Yu Xiang Qiezi or fish fragrant eggplant is perhaps my favorite Sichuan recipe for preparing eggplant and epitomizes what I find most intrguing about Sichuan cusine. Heat from the chilis and ginger is balanced by the tartness of vinegar and a touch of sugar and garlic. Although this dish contains no fish, it is prepared in a manner that is supposed to be similar to preparations for fish. This same preparation method appears in other Sichuan dishes such as yu xiang zhou rou si (fish fragrant pork shreds), but I think eggplant is especially well suited.
Sichuan Fish-Fragrant Eggplant
Serves 4 as part of multi-course meal
1 1/2 pounds Asian eggplant
2 tablespoons water or chicken stock
2 tablespoons chili bean paste (look for broadbean paste)
2 tablespoons soy sauce
2 tablespoons Chinese black vinegar
2 tablespoons Chinese rice wine (Shaoxing) or dry sherry
2 teaspoons sugar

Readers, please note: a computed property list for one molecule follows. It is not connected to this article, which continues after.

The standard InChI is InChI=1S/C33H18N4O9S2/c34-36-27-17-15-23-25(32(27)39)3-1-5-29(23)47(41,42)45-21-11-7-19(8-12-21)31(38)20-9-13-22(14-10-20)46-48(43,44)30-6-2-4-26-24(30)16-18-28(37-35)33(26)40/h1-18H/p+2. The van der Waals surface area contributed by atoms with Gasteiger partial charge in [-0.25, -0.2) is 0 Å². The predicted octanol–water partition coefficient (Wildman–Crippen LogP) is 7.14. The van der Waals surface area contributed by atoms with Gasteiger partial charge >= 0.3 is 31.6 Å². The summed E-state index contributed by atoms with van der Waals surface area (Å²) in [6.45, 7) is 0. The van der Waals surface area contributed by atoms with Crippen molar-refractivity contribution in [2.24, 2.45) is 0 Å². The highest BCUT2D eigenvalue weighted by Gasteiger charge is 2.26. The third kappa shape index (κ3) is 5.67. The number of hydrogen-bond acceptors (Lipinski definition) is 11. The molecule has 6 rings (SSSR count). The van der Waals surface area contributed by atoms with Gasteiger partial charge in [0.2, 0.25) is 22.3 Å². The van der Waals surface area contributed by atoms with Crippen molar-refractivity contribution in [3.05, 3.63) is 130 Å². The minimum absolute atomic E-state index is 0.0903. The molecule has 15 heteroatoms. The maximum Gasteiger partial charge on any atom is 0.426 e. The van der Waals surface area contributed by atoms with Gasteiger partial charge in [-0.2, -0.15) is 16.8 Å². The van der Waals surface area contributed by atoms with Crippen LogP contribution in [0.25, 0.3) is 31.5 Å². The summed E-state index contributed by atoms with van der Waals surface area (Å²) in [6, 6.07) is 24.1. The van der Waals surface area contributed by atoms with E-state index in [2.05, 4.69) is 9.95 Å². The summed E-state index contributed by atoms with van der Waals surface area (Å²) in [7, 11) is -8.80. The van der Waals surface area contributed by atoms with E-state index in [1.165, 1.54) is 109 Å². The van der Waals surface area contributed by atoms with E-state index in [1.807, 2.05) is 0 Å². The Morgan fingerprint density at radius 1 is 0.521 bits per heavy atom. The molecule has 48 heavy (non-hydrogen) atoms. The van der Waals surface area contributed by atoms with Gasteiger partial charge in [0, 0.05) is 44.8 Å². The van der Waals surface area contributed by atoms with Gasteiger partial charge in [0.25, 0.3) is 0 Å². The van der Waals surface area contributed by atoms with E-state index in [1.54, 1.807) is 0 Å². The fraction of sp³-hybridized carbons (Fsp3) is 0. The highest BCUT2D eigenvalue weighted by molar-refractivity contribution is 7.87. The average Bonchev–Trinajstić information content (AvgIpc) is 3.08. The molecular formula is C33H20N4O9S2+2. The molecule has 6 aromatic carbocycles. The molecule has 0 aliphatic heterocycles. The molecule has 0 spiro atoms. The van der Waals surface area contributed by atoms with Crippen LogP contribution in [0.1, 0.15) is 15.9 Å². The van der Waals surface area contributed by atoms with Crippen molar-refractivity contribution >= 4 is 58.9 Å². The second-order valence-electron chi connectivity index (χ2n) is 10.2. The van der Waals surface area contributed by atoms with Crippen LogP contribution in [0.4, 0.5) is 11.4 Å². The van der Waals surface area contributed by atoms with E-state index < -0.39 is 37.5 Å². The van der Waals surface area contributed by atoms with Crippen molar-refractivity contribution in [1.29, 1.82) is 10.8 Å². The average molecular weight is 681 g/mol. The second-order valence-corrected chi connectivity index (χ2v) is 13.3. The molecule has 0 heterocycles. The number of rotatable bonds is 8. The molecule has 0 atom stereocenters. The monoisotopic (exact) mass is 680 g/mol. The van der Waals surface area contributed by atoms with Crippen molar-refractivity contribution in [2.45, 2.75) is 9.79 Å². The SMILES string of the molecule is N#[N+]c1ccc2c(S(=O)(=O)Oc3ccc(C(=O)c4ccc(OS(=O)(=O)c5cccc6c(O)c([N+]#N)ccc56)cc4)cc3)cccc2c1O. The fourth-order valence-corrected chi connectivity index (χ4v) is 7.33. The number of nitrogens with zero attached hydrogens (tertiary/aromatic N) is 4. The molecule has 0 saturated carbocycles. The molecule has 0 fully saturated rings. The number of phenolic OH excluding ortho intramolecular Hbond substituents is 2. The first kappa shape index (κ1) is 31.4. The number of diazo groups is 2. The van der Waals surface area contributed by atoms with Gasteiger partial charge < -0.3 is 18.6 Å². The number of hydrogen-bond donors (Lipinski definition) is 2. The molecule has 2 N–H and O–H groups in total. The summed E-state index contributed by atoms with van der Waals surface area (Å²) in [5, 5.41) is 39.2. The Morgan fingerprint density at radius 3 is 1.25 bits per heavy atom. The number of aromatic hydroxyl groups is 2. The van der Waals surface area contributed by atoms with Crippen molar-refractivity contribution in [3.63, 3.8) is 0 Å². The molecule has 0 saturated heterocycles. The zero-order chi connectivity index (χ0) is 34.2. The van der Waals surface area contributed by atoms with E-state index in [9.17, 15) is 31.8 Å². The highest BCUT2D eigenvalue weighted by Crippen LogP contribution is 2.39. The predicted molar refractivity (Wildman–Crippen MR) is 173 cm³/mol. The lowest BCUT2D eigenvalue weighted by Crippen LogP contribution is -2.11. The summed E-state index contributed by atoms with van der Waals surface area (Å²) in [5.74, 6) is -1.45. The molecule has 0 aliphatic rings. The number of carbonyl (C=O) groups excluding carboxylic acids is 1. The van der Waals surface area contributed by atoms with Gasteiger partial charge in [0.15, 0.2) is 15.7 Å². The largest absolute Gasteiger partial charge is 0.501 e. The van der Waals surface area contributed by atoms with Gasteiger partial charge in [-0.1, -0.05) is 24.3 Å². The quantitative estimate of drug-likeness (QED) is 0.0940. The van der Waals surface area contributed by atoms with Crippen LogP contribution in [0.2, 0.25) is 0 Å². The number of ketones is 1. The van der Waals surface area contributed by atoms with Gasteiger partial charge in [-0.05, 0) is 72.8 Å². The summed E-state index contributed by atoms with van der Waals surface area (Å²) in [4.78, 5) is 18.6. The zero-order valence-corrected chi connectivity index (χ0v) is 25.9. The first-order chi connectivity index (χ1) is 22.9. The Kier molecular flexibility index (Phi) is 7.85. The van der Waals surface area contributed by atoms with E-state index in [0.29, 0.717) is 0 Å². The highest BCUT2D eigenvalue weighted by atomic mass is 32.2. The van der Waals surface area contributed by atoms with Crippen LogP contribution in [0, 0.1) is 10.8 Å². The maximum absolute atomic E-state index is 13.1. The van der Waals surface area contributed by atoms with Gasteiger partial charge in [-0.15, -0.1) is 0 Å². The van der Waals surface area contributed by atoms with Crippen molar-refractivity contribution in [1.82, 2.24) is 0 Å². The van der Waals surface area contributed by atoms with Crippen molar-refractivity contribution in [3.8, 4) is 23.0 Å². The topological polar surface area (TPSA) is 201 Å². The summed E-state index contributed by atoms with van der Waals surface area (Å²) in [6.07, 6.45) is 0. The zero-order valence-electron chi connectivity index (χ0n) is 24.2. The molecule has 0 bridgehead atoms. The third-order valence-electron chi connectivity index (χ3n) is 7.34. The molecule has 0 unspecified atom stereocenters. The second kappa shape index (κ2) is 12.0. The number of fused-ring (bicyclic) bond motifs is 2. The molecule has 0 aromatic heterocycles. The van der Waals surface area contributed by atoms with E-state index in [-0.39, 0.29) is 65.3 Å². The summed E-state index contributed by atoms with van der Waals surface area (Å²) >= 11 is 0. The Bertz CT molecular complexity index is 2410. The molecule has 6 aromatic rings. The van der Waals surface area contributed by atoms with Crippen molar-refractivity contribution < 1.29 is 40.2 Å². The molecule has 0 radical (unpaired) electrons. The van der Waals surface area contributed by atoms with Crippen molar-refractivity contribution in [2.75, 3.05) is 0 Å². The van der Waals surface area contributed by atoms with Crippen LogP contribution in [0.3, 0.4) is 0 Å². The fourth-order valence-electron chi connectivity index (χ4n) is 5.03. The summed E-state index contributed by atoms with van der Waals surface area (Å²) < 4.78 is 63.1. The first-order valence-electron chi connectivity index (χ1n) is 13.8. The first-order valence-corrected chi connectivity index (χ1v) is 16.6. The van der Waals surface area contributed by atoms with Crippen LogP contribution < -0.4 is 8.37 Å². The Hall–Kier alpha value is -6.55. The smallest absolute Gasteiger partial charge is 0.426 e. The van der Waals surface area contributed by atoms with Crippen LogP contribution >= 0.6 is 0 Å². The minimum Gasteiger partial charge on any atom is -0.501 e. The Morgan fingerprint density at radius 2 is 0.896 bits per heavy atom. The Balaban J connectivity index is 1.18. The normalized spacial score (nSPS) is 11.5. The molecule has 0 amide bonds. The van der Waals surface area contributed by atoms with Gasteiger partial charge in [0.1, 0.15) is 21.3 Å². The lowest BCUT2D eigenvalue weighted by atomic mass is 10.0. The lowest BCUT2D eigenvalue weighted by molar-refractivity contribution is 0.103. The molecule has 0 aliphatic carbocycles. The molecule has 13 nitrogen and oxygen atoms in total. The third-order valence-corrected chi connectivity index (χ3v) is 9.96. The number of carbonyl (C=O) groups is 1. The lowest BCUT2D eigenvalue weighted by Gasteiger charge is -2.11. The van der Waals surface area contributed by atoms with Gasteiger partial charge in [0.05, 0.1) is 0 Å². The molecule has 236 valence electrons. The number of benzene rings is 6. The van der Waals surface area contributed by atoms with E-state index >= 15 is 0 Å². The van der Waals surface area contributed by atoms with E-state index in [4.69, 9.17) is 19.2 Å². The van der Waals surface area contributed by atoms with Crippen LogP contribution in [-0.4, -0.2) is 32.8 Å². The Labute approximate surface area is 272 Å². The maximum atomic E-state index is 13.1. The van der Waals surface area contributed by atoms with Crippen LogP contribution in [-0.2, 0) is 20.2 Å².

2 tablespoons peanut oil
3 garlic cloves, minced
1 tablespoon minced ginger
1/2 teaspoon ground Sichuan pepper
1 teaspoon cornstarch, dissolved in 1 tablespoon water
1 bunch green onions sliced
- Slice eggplant into bite size pieces (about 1 1/4-inch to 1 1/2-inch cubes).
- Prepare the sauce: In a small bowl, mix together the water, chili bean paste, soy sauce, black vinegar, rice wine, and sugar. Set aside.
- Heat oil in wok or fry pan and swirl to coat. Once the oil is hot or starts to smoke, add the eggplant and stir-fry until the skin begins to blister and the outsides become golden brown, about 2 to 3 minutes.
- Add the garlic, ginger, and Sichuan peppercorn and stir-fry until fragrant, about 30 seconds. Pour in the sauce mixture and mix well. Simmer for 3 to 4 minutes to allow the eggplant to fully cook.
- Add corn starch slurry and continu to stir over medium high heat until the sauce thickens.
- Remove from heat, plate, and garnish with green onions.